The respondents read their dummy newspapers for an average of 8.1 minutes in Bristol and 6.4 minutes in Northampton. While this is considerably less time than they would be expected to spend reading a 'real' copy of the paper, the dummies were obviously smaller, and average reading time per page was comparable.

Respondents were then asked a series of questions. First, without prompting:

  • 'What did you read or notice in the newspaper? What else?'
  • 'Can I ask you which advertisements you noticed?'
  • 'Who were the advertisements for? Who was the advertiser?'
Second, they were asked the following prompted questions:
  • 'Here is a list of things that have been advertised. Which of these can you recall seeing?' (Shown list of items that were advertised in all 24 advertisements).
  • 'Now which of these ads do you recall seeing?' (Shown scrapbook containing all 24 advertisements).
From this five measurements of recall were established:
  • Unprompted content.
  • Unprompted advertiser.
  • Unprompted combined (merging the unprompted results).
  • Prompted content.
  • Prompted advertiser.
These results showed levels of recall. By including the eight unseen advertisements it was possible to measure 'background effect' - that is the level of claimed recall of advertisements that respondents had not seen but thought they had.


Typical examples of page reading behaviour are illustrated in Exhibit 1, with the percentage of time spent on each element shown. In the page on the left, 2.7 per cent of time spent reading the page is devoted to the advertisement (the darker box). On the page on the right it is none.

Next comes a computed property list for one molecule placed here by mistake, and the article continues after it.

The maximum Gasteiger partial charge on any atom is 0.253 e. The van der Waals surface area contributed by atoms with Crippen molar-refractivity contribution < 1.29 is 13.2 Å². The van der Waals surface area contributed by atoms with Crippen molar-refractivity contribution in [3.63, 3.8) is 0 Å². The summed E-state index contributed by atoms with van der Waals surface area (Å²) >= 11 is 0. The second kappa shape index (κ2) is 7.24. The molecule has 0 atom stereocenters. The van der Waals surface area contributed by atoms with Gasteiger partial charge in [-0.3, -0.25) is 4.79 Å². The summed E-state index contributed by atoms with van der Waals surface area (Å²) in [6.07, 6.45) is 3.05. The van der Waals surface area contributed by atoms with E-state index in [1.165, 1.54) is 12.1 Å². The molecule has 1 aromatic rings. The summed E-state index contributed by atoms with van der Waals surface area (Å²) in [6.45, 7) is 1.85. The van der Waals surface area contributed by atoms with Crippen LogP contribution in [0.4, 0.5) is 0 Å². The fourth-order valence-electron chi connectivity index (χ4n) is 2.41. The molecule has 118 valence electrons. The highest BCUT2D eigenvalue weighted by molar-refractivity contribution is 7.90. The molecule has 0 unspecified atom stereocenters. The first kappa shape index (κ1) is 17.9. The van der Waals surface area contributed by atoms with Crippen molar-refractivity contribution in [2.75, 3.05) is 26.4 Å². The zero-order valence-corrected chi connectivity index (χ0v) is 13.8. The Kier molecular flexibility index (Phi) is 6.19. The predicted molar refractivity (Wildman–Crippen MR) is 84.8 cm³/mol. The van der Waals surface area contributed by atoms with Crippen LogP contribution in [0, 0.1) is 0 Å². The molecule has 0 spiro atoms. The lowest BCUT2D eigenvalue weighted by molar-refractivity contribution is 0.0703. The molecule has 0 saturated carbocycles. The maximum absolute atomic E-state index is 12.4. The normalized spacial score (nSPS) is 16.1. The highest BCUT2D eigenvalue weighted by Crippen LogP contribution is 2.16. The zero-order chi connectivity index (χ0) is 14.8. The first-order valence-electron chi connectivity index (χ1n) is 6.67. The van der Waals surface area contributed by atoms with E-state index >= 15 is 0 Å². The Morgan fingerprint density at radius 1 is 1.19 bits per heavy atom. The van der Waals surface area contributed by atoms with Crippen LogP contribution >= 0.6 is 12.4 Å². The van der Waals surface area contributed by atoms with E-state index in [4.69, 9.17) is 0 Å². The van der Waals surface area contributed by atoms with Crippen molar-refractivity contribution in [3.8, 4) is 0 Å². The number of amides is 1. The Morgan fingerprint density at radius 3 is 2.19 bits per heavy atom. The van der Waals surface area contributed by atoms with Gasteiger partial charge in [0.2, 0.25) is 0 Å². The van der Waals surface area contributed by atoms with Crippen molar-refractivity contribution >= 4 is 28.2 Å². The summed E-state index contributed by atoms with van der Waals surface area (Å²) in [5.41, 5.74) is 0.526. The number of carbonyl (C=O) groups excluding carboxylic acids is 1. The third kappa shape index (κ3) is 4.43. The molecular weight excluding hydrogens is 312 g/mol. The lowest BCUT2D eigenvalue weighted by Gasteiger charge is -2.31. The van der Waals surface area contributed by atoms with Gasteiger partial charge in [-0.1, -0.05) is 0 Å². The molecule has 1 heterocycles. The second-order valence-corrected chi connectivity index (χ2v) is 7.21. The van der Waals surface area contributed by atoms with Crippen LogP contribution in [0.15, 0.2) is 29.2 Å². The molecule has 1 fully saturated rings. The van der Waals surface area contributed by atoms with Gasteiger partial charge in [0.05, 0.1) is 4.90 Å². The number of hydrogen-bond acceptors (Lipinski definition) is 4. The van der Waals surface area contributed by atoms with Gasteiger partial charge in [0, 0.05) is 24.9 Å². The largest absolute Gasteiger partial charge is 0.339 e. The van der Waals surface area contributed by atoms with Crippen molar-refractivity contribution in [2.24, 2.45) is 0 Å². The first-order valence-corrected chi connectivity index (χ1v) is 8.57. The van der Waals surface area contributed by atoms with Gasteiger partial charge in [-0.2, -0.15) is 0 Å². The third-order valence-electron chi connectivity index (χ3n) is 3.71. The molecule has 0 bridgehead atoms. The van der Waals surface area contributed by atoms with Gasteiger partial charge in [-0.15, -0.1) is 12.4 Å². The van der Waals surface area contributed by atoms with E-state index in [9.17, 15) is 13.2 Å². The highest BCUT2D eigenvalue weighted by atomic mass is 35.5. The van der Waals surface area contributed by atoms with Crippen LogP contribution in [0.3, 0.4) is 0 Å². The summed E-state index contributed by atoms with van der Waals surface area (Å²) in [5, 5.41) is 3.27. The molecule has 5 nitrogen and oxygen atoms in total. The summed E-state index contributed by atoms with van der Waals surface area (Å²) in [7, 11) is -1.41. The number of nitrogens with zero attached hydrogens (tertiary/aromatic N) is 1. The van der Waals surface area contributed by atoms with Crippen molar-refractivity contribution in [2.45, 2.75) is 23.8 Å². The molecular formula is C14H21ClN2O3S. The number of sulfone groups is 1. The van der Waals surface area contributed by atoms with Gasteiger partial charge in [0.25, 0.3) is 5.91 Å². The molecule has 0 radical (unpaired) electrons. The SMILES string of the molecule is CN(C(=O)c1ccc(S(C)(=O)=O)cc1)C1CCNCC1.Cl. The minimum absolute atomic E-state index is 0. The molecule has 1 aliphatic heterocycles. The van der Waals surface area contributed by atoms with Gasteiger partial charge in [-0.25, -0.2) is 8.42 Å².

In Bristol five dummy newspapers were subjected to the eye-movement test. The overall results suggest that readers are capable of absorbing vast amounts of advertising stimulus, even though they spend little time on the advertisement - see Exhibit 2.


Dummy version% of content that is adsReading time per page (sec)% of fixation on ads% time spent on the ads

On average respondents spent 38 seconds reading each page of the dummy (this equates fairly well with a typical 64-page newspaper that is read for an average of around 34 minutes). Only 2.2 per cent of fixations dwell on advertisements, and readers spend less than one per cent of their time reading the advertisements. However, this is long enough for them to register the advertisement and to absorb its message. Readers of course spend longer on the advertisement if it proves to be interesting.

The eye-movement study revealed that many respondents could recall advertisements even though there was no evidence of them actually fixating it. This suggests that some advertising information is picked up by the eye's peripheral vision and that this is enough to achieve recall, or alternatively convince the reader that the material is not worth spending time on.

It is clear that readers initially receive an impression of the entire page using both primary and peripheral vision. Having done this they identify four types of object as a map: headlines, body text, pictures, and advertisements - including obvious logos or content.

The reader forms this map in an instant and uses it to select items of interest, ignoring those that are easily dismissed as irrelevant. The role of the advertisement therefore is to ensure that the reader is attracted to it. From there the advertisement must convert that initial interest into detailed interest. Many of the advertisements in the study failed at this initial interest stage.